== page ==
Super Sack Lunches Lunch packed at home is worth by Adela Sanders

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									Super Sack Lunches

Lunch packed at home is worth the little extra effort and time it takes to make. Home-packed
lunch means fresh, tasty foods made just the way you or your child like. They are far superior in
nutrition and cost much less than pre-packaged lunches. And they can be personalized to include
treats to make them even more special.

Step 1: Plan It
♦ Keep likes and dislikes in mind when deciding what to include. It makes no sense to send
   something that won’t be eaten.
♦ Occasionally put in a new food to try. It may become a favorite!
♦ Nutritious foods provide the best fuel for growing youngsters as well as adults. Choose whole
   grains, fruits and vegetables, lean meats and low-fat dairy products. Limit sweets and foods
   high in salt. See the suggestions below for good food ideas.
♦ Involve children in deciding what to pack by giving them specific choices. For example,
   would they prefer cheddar or brick cheese, an apple or an orange?
♦ Keep lunch safe to eat by keeping it piping hot or icy cold.
            o Vacuum bottles keep food hot if pre-heated with boiling water just before filling
                with hot food.
            o Keep food cold with an ice pack or by freezing sandwiches, cartons of yogurt or
                juice boxes before packing in an insulated lunch bag. Or, send only nonperishable
                foods like peanut butter or hard cheeses, raw vegetables and fruits.

Step 2: Make It
♦ Set aside time on the weekend to pre-package small snack bags of cut up vegetables like
   cherry tomatoes, baby carrots, pepper strips, broccoli trees, and so on.
♦ Other items to pre-package are trail or snack mix, crackers, baked chips, pretzels and cereal.
♦ Make and freeze meat sandwiches up to two weeks in advance. Remember to label them.
♦ Complete lunch preparation the night before to ease time crunch in the morning. Have the
   kids help or take over this job if old enough.

Step 3: Take It
♦ Finish packing perishable items in the morning. An insulated bag will help everything stay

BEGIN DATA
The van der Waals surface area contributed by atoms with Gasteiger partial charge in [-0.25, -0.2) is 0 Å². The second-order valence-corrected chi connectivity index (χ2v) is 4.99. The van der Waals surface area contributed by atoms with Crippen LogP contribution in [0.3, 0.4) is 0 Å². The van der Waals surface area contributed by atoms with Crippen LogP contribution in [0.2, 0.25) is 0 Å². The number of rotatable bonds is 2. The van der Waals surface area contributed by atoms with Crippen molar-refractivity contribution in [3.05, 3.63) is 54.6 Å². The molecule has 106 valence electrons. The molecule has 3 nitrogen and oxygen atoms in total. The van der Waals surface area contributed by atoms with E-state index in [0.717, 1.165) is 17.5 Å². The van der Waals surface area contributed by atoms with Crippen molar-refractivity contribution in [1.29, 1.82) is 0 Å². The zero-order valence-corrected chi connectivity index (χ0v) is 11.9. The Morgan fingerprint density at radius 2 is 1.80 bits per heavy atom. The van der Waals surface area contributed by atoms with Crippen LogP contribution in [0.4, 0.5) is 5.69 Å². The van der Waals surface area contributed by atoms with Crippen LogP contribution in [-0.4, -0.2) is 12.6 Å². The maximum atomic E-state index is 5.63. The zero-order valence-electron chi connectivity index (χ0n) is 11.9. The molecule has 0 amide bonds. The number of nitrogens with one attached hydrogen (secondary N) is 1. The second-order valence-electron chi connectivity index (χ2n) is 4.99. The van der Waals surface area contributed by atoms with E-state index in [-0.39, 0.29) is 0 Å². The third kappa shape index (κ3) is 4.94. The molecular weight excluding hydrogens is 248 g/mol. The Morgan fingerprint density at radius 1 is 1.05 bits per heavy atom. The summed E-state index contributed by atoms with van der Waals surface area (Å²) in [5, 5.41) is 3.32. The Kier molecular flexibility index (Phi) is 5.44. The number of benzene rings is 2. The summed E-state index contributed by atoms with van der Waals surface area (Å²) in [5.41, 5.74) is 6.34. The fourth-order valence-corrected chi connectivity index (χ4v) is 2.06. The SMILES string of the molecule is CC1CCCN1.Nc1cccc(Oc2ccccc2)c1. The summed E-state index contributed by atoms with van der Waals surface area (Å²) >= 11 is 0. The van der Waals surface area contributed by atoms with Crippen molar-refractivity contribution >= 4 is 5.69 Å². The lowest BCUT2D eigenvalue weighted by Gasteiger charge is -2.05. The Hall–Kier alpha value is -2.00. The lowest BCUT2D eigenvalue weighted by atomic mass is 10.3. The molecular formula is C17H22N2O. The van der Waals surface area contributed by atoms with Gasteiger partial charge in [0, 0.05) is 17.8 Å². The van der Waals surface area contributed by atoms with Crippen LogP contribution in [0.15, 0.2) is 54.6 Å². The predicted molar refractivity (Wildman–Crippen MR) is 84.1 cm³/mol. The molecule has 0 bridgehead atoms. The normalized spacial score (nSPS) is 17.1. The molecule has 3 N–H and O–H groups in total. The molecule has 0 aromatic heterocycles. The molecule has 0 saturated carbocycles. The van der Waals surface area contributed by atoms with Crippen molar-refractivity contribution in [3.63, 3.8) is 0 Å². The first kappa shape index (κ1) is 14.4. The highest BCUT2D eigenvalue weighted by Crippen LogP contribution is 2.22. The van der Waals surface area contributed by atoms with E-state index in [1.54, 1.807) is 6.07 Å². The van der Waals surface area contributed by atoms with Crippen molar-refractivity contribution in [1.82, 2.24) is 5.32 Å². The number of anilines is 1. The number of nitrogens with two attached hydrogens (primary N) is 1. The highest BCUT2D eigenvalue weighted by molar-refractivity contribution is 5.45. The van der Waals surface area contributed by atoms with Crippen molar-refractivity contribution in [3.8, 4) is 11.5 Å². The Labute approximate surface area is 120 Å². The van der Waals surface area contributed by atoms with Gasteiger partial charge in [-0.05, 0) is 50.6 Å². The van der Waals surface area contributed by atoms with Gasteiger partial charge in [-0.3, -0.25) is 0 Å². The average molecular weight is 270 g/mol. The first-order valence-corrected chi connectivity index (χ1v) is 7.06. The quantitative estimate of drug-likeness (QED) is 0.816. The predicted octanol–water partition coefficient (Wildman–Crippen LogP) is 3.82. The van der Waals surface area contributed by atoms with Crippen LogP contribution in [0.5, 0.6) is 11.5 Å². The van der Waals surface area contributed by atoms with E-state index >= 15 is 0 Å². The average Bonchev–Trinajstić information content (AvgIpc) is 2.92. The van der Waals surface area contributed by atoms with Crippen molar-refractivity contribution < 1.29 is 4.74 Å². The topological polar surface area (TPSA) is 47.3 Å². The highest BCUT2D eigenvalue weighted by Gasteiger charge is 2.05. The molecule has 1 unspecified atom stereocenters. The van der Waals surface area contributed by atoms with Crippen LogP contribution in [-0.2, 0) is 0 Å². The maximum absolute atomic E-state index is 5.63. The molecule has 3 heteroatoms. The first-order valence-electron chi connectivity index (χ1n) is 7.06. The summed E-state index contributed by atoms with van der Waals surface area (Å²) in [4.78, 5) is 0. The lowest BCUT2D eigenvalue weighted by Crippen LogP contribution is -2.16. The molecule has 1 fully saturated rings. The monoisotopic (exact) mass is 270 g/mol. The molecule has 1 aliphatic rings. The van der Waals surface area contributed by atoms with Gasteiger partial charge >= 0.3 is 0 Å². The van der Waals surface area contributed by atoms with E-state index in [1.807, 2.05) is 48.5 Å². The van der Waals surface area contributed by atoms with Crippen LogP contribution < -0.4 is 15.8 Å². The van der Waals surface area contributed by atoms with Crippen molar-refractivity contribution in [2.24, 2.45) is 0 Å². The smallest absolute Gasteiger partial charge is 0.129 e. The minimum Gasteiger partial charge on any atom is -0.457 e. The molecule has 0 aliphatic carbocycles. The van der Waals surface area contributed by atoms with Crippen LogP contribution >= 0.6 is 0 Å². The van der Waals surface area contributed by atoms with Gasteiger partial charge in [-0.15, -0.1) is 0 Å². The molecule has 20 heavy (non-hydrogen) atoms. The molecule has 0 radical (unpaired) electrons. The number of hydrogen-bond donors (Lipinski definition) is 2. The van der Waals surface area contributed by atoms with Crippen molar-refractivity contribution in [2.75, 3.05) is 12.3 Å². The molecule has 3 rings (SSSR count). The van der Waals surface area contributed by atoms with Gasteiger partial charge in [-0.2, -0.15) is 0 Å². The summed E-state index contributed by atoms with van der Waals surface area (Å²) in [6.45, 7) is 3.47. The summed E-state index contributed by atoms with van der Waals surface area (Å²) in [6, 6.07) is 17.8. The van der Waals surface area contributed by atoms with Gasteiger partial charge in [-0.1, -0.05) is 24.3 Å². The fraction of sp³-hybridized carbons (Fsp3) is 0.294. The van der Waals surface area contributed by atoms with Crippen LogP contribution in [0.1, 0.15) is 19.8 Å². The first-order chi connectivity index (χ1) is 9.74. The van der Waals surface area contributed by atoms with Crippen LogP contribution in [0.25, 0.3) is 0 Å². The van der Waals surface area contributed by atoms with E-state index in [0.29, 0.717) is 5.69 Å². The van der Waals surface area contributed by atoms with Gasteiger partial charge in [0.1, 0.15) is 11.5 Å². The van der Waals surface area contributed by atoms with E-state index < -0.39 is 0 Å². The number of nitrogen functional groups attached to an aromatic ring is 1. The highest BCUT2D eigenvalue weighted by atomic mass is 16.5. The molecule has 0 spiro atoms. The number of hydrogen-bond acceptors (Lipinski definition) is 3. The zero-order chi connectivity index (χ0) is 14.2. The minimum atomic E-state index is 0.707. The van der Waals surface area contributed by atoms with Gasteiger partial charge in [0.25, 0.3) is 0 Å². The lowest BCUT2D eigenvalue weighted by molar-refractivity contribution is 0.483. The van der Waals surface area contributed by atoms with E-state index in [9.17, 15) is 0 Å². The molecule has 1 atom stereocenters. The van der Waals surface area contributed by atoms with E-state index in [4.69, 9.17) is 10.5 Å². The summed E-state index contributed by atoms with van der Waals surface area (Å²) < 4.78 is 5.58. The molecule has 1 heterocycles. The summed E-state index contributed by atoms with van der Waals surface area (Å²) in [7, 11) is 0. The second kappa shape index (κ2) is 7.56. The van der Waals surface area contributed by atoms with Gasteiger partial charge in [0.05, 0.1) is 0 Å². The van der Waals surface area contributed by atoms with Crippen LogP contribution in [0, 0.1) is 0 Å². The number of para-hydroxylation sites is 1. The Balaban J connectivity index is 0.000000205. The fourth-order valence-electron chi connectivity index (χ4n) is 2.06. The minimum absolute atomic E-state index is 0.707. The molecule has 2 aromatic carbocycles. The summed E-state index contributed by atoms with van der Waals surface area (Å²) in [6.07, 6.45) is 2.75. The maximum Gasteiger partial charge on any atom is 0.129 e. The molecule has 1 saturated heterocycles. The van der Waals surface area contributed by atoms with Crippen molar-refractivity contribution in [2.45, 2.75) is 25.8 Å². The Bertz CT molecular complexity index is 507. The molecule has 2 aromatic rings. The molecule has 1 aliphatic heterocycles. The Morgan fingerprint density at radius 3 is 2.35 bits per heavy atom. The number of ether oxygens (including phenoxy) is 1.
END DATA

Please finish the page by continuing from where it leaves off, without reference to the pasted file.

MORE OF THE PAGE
cold and safe until lunch time if a cold pack or frozen item is included.
♦ Include paper napkins, plastic spoons or other utensils to make it easy to eat neatly. An
   occasional note or cartoon will be a pleasant reminder of home. Hand wipes remind that
   hands should be washed before lunch.
♦ Sticky notes on the front door, backpack or bathroom mirror serve as reminders so lunch is
   not left behind in the rush to get out the door.


Food Suggestions

Sandwiches and More
♦ Use whole grain breads and crackers—100% whole wheat bread, whole wheat tortillas and
  pita bread, multi-grain crackers.
♦ Make homemade Lunchables by cutting meat and cheese into small squares and sending with
  crackers.
♦ Make wraps with whole wheat tortillas spread with peanut butter and jelly or deli meats, a
  thin layer of mayo and lettuce.
♦ Cut leftover cooked chicken into strips and pack with dippers like barbecue sauce, honey
  mustard or low fat ranch dressing.
♦ Make sandwiches with leftover waffles and pancakes. Peanut butter and jelly is especially
  good.
♦ Leftover cooked hamburgers, meat loaf, roast beef or pork also make excellent sandwiches.
  Younger children may have trouble chewing roast beef and pork.
♦ Send cheese slices or cubes or string cheese with grapes, apples or other fruit. Dip light
  colored fruit like apple slices in orange juice or brush lightly with lemon juice to prevent
  browning.
♦ Peel and bag whole hard cooked eggs for younger children.


Satisfying Sides
♦ Send a small container of low fat ranch dressing as a dip with raw vegetables. Go beyond
   carrots and celery sticks to cauliflower, broccoli, sugar snap peas, jicama, zucchini.
♦ Bag up dried fruit with nuts or seeds and maybe some cereal O’s or squares.
♦ Cole slaw, potato salad and pasta salad are good for lunch. Remember the fork.
♦ Buy or make individual pudding or fruit cups.
♦ Wrap washed and dried lettuce or spinach leaves in a paper towel to add to sandwiches at
   lunchtime.
♦ Whole fresh fruit like apples and oranges are easy for older children and adults to handle.
   Younger children may need oranges peeled and sectioned in a baggy, apples cored and sliced
   (see note above about preventing browning).
♦ An occasional sweet treat of cookies or cupcake is fine, especially if they are made with more
   nutritious ingredients like oatmeal cookies, fig bars or carrot cake.


Thirst Quenchers
♦ Milk is the ideal beverage as it supplies important calcium to build and maintain healthy
  bones for kids and adults. Fat free skim milk is the best choice, but even flavored milks are
  good choices.
♦ Fruit juices labeled as 100% fruit juice are good choices for an occasional change. They are
  more nutritious than fruit drinks or punches, but still fairly high in sugar.
♦ Sports drinks and other fruit-flavored drinks or soft drinks are high in sugar (about 9
  teaspoons in 12 ounces) and could be saved for an occasional treat at home.

								
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